Thursday, December 01, 2005

"Daddy's Little Girl" and "A Pet's Love"


I love when my students surprise me.

This week, we are reading Sylvia Plath and Ted Hughes poetry. I'm of the literary school that believes readers learn to understand literature better when they imitate styles of the "greats."

The work seems to become more real to them.

Most of the time, the derivative work is pretty ordinary, but that's okay. Learning through imitation is a powerful tool, not necessarily a creative writing exercise.

Occasionally, my students go beyond the exercise as an excercise and come up with work that, with some revision, could actually stand on its own.

In "A Pet's Love," the student poets have actually incorporated Ted Hughes' fused sentences, which he used for artistic purposes.

I just want my students to know that I'm so proud of them--I realize that LIT160 is an elective course, and they could just blow it off. But most of them are hanging in there. I hope they have had a little fun along the way!

Here are the poems (centered):

* * * * *

"Daddy's Little Girl" (Response to Sylvia Plath's "Daddy")

I gave you all I could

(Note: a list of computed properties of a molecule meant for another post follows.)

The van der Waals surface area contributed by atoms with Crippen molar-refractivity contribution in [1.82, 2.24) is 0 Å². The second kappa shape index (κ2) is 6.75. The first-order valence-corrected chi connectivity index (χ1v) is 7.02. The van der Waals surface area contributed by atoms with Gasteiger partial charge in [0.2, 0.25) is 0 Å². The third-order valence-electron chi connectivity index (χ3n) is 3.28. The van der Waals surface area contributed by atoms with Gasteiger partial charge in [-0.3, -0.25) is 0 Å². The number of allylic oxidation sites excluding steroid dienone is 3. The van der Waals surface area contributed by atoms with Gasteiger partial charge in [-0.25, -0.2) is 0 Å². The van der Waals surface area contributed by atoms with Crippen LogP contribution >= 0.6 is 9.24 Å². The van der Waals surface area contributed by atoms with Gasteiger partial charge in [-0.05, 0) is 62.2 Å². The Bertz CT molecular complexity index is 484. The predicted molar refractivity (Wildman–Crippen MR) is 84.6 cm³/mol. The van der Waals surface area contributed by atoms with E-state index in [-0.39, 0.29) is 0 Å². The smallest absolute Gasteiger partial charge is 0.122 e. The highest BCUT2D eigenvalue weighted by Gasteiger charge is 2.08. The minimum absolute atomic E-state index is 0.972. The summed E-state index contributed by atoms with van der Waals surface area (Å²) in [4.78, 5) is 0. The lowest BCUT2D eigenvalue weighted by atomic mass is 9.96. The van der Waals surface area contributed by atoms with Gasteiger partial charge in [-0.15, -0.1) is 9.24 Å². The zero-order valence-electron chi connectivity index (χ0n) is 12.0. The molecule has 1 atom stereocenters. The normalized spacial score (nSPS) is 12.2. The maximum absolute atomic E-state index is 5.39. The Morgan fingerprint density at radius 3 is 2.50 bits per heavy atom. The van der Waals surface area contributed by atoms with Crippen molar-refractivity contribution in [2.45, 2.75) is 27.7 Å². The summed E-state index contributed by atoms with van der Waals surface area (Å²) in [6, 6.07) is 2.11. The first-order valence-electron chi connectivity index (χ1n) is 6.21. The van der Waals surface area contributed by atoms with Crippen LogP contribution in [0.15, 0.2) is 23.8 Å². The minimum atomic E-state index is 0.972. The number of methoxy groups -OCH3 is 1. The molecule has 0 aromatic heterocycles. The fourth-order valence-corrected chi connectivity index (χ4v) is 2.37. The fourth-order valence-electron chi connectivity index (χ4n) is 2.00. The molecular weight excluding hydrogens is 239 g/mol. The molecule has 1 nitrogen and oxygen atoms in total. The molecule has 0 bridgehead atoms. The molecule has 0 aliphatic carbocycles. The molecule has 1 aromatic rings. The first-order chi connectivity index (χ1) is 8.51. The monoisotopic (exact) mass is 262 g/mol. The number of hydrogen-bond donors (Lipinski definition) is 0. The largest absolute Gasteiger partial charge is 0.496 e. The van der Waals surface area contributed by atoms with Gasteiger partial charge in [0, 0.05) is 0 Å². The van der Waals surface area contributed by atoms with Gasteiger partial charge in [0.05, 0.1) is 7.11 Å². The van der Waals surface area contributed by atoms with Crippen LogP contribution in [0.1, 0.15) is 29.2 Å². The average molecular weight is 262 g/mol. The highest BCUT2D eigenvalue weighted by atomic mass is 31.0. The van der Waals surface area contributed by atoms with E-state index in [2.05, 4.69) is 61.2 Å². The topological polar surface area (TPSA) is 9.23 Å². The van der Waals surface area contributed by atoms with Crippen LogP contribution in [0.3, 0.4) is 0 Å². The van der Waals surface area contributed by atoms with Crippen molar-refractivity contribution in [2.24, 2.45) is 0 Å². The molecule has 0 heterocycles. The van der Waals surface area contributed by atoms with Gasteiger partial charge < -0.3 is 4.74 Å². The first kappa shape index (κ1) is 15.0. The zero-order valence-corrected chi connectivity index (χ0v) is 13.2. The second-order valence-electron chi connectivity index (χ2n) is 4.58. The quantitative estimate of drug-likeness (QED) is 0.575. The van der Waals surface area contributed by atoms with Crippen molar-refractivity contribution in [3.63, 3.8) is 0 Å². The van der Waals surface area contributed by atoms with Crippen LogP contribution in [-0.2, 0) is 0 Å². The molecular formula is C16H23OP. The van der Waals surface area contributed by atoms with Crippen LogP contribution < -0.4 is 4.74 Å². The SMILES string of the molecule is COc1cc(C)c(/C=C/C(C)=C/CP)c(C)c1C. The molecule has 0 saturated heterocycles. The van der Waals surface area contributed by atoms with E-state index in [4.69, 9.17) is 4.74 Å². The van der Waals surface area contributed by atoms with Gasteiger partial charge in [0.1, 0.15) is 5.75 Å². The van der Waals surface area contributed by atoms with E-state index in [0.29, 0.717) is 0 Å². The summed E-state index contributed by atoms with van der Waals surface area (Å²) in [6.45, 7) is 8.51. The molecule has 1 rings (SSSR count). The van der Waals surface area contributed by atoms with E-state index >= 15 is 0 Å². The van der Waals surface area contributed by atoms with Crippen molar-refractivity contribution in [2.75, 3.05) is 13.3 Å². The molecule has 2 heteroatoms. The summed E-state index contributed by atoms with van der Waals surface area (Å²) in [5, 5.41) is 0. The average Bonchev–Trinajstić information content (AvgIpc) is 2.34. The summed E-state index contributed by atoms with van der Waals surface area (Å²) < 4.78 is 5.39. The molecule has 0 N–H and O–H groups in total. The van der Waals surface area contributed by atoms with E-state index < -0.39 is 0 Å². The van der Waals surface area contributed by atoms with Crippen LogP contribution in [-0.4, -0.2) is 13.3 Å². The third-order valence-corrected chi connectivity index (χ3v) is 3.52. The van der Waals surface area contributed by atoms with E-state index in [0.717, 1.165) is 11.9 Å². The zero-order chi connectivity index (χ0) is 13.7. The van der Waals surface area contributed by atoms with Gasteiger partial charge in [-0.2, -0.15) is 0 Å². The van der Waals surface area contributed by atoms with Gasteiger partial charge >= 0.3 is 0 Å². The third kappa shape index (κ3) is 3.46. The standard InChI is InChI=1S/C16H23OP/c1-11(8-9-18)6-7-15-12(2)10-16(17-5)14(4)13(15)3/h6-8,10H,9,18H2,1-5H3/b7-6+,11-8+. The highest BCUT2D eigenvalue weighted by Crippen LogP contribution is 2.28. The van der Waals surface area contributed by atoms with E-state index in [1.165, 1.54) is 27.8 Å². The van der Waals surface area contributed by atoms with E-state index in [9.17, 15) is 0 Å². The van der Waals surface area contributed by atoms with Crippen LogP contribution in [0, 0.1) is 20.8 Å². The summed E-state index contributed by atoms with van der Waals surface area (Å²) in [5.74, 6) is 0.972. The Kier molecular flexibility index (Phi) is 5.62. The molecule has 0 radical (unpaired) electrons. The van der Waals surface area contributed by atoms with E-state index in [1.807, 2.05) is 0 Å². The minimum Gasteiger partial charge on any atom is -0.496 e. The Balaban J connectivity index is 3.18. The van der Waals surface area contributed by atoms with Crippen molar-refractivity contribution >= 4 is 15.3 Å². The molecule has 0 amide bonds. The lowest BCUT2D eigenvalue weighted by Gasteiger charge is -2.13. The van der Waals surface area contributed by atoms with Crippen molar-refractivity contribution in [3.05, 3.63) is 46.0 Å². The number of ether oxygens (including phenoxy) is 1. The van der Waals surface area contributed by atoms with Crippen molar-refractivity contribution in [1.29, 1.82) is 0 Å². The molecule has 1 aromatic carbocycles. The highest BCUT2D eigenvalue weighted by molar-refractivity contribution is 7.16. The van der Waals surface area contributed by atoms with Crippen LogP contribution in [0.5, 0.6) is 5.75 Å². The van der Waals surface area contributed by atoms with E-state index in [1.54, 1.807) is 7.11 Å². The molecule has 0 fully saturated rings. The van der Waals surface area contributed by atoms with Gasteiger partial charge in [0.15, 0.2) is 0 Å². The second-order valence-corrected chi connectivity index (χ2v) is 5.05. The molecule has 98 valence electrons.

with all the time I had
if you hold onto your anger
your anger will consume
engulf, and inflame everything
you do.

let go of the past
live for tomorrow
let go of your grieving
let go of your sorrow

the men you meet will not be me,
treating them as such will
make them flee,
your life will not be worth living
if you cannot start forgiving.

Group 1: Ben Clark, Christine Deluca, Jesse Fisher, Amanda Dinmore, Jen Corvino
* * * * *

"A Pet's Love" (Response to Ted Hughes "The Lovepet")

Was it an insect was it a tick?
He flicked it. She screamed at it.
He made his voice like nails on a chalkboard.
She brought it out with terror in her eyes.
Soon it was sucking their blood.

She gave it the flesh of her neck which was bare
He gave it the force which drew more blood.

It began to grow fat but what could they do?
They gave it their house it bolted their driveway.
They gave it their attention it gobbled their strength
Even while they slept.

It ate their skin and the bone beneath
It found mice under the floor it latched onto them
They gave it hearty food and nutritious snacks.
It chewed holes in their souls.

It fell off but they cried for it to
reattach itself
It ran through their blood and sucked it dry
It bit at their numb bodies they did not resist
It sucked once again without them knowing

It burst into pieces they could not move
The pieces fell to the ground they
could not see.
Group 3: Meghan Zavorski, Caitlyn Kane, Ashling Kaim, Emily Altieri, and Laura Hulsaver

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